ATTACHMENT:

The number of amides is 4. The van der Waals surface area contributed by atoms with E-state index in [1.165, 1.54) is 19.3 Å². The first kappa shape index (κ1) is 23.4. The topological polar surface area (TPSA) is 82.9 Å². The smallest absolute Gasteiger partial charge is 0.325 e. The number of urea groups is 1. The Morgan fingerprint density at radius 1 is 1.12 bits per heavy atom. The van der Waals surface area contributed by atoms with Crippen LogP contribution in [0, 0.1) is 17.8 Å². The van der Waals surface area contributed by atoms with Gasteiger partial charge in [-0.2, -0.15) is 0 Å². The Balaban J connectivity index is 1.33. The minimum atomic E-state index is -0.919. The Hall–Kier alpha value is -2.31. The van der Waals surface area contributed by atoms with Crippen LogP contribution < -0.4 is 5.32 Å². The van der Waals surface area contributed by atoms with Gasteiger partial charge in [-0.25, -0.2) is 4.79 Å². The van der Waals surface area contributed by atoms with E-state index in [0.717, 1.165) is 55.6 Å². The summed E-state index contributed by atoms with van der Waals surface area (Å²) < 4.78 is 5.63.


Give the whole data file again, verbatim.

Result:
The number of amides is 4. The van der Waals surface area contributed by atoms with E-state index in [1.165, 1.54) is 19.3 Å². The first kappa shape index (κ1) is 23.4. The topological polar surface area (TPSA) is 82.9 Å². The smallest absolute Gasteiger partial charge is 0.325 e. The number of urea groups is 1. The Morgan fingerprint density at radius 1 is 1.12 bits per heavy atom. The van der Waals surface area contributed by atoms with Crippen LogP contribution in [0, 0.1) is 17.8 Å². The van der Waals surface area contributed by atoms with Gasteiger partial charge in [-0.2, -0.15) is 0 Å². The Balaban J connectivity index is 1.33. The minimum atomic E-state index is -0.919. The Hall–Kier alpha value is -2.31. The van der Waals surface area contributed by atoms with Crippen LogP contribution < -0.4 is 5.32 Å². The van der Waals surface area contributed by atoms with Gasteiger partial charge in [-0.25, -0.2) is 4.79 Å². The van der Waals surface area contributed by atoms with E-state index in [0.717, 1.165) is 55.6 Å². The summed E-state index contributed by atoms with van der Waals surface area (Å²) < 4.78 is 5.63.